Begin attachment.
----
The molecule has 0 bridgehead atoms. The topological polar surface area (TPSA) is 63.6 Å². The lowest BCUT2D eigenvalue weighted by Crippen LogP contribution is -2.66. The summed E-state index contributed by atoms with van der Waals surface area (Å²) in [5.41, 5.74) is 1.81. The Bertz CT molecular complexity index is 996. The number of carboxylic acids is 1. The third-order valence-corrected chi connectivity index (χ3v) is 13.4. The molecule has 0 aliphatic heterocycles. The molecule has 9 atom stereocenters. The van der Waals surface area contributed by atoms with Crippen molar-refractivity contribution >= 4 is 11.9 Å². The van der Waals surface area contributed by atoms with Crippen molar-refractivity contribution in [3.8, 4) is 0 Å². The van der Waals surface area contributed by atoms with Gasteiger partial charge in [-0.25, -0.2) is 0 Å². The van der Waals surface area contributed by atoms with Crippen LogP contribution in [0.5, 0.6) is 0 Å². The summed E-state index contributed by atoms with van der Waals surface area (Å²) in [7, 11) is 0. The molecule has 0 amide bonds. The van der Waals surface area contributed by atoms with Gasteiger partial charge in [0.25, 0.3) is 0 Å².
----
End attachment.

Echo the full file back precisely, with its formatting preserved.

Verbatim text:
The molecule has 0 bridgehead atoms. The topological polar surface area (TPSA) is 63.6 Å². The lowest BCUT2D eigenvalue weighted by Crippen LogP contribution is -2.66. The summed E-state index contributed by atoms with van der Waals surface area (Å²) in [5.41, 5.74) is 1.81. The Bertz CT molecular complexity index is 996. The number of carboxylic acids is 1. The third-order valence-corrected chi connectivity index (χ3v) is 13.4. The molecule has 0 aliphatic heterocycles. The molecule has 9 atom stereocenters. The van der Waals surface area contributed by atoms with Crippen molar-refractivity contribution >= 4 is 11.9 Å². The van der Waals surface area contributed by atoms with Crippen molar-refractivity contribution in [3.8, 4) is 0 Å². The van der Waals surface area contributed by atoms with Gasteiger partial charge in [-0.25, -0.2) is 0 Å². The van der Waals surface area contributed by atoms with Crippen LogP contribution in [0.5, 0.6) is 0 Å². The summed E-state index contributed by atoms with van der Waals surface area (Å²) in [7, 11) is 0. The molecule has 0 amide bonds. The van der Waals surface area contributed by atoms with Gasteiger partial charge in [0.25, 0.3) is 0 Å².